Department of Health and Human Services

In a previous post, we discussed the appropriate use of the Provider Relief Funds authorized and appropriated by Congress under the Coronavirus Aid, Relief, and Economic Security (“CARES”) Act, Public Health and Social Services Emergency Fund (“Relief Fund”) for healthcare providers and facilities. Within that post, we specifically discussed the limitation imposed on use of the Relief Funds for payment of salaries, a topic of great interest to many recipients. Under the Terms and Conditions, recipients are prohibited from using the funds for salaries in excess of the Senior Executive Service Executive Level II amount – an annual salary of $197,300 – or $16,441 a month. We noted that, although the Department of Health and Human Services (“HHS”) had not spoken to this requirement with respect to the Provider Relief Funds, HHS permits other HHS grant Recipients to pay individuals’ salaries in excess of the $197,300 limit with non-federal funds.[1] Also, HHS’ federal contract regulations similarly limit use of federal contract funds for salary costs to the Executive Level II amount, but allow for amounts in excess of that limit to be paid with non-federal funds.[2]

Continue Reading Acceptable Use of CARES Act Provider Relief Funds – Salary Limitation Update

To address the COVID-19 public health emergency fiscal burdens, Congress authorized and appropriated the Coronavirus Aid, Relief, and Economic Security (“CARES”) Act[1], Public Health and Social Services Emergency Fund (“Relief Fund”) for healthcare providers and facilities. The Department of Health and Human Services (“HHS”) has begun to distribute several tranches of the Relief Funds. All totaled, Congress provided $175 billion to the Public Health and Social Services Emergency Fund (“Relief Fund”) through the CARES Act and the Payroll Protection Program and Health Care Act.[2]

As of May 7, 2020, HHS identified $50 billion for general distribution to Medicare providers. HHS distributed to Medicare providers the Relief Fund’s initial $45 billion tranche in April 2020, and is distributing the Relief Fund’s second $20 billion tranche. Also, HHS allocated Relief Funds to: hospitals in COVID-19 high impact areas ($10 billion); rural providers ($10 billion); Indian Health Services ($400 million), and skilled nursing facilities, dentists, and providers that take solely Medicaid (unidentified amounts).[3]


Continue Reading Appropriate Use of CARES Act Provider Relief Funds

On March 17, 2020 the Department of Health and Human Services, Office for Civil Rights (“OCR”) announced that it would “exercise its enforcement discretion and will waive any potential penalties for HIPAA violations” for health care providers who are serving patients using “everyday communications technologies.”  The OCR issued this guidance to ensure providers could make

Based on findings of the Payment Accuracy Report recently issued by the Department of Health and Human Services (DHHS), six Democratic United States Senators questioned the Centers of Medicare and Medicaid Services’ (CMS) oversight and enforcement of Medicare Advantage (MA) plans. In a letter dated September 13, 2019, the Senators highlighted their belief that MA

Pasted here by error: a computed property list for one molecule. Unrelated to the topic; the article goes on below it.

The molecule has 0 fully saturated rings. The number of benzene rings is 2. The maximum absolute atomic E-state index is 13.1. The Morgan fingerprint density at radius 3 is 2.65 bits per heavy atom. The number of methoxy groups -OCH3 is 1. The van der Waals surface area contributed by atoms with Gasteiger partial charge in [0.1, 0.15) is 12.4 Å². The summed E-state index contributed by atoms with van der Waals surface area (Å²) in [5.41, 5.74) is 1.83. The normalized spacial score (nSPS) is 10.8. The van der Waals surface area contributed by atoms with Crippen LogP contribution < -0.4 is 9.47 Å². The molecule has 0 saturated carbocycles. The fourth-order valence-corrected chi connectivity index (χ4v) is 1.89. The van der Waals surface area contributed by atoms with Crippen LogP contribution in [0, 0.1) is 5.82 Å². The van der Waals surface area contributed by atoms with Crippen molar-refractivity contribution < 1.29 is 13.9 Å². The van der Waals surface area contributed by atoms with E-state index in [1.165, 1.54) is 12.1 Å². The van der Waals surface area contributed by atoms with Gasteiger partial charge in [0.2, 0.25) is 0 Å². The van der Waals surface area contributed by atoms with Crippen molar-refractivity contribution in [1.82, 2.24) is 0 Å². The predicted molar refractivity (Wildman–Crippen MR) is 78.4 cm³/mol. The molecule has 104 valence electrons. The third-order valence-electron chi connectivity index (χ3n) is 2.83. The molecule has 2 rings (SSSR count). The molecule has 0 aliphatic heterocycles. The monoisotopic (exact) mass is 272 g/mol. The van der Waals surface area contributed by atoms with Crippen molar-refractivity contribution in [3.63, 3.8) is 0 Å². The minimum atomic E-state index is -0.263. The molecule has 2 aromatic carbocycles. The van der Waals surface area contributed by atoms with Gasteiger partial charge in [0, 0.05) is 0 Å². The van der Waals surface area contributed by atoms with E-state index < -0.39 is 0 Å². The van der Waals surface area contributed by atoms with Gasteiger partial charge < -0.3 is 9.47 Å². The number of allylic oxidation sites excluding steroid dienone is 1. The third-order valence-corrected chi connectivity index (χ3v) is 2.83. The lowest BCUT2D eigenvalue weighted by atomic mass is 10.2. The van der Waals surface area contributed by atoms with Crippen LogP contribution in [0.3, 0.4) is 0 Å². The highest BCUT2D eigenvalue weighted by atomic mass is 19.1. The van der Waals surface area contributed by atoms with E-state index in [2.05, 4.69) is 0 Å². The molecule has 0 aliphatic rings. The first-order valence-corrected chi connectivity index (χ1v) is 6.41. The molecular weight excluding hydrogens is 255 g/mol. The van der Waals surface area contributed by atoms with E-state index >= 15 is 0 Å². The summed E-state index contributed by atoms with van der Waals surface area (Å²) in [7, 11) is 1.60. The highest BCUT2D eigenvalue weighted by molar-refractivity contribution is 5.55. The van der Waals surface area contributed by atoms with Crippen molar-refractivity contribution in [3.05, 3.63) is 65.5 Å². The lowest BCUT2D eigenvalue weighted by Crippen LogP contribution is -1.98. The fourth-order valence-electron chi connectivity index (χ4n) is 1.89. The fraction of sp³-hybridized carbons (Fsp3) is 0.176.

On February 27, 2019, Tennessee-based holding company Vanguard Healthcare, LLC (“Vanguard”), agreed to pay over $18 million to settle a False Claims Act (“FCA”) action brought by the United States and the state of Tennessee for “grossly substandard nursing home services.” The settlement stems from allegations that five Vanguard-operated facilities failed to do the following:

On Friday April 26, 2019, the US Department of Health and Human Services (“HHS”) issued a notification regarding HHS’ use of Civil Monetary Penalties (“CMP”) under the Health Insurance Portability and Accountability Act (“HIPAA”) as amended by the Health Information Technology for Economic and Clinical Health (“HITECH”) Act.  https://www.federalregister.gov/documents/2019/04/30/2019-08530/enforcement-discretion-regarding-hipaa-civil-money-penalties.  The notice provides: “As a

The Office of Inspector General (“OIG”) for the Department of Health and Human Services recently issued an Advisory Opinion that provides insight into how the agency evaluates arrangements that deal with the integration of technology, medicine, and patient monitoring under the federal Anti-Kickback Statute (“AKS”). In Advisory Opinion No. 19-02, OIG evaluated whether a

A dental practice and related dental management company have become the first two entities to make their way on to the newly created “High Risk – Heightened Scrutiny” list from the Office of Inspector General for the United States Department of Health and Human Services (the “OIG”).[1]

ImmediaDent of Indiana, LLC, a professional dental

On November 1, 2018, the Office of the Inspector General (“OIG”) for the U.S. Department of Health and Human Services (“HHS”) published an audit report finding that the U.S. Food and Drug Administration’s (“FDA”) policies and procedures were “deficient for addressing medical device cybersecurity compromises.” (A copy of OIG’s complete report is available here and

The SUPPORT for Patients and Communities Act (“the Act” or “the SUPPORT Act”), signed into law by President Trump on October 24, 2018, is intended to combat the growing opioid crisis in the United States. The Act aims at preventing opioid addiction and misuse and enhancing access to care for those who have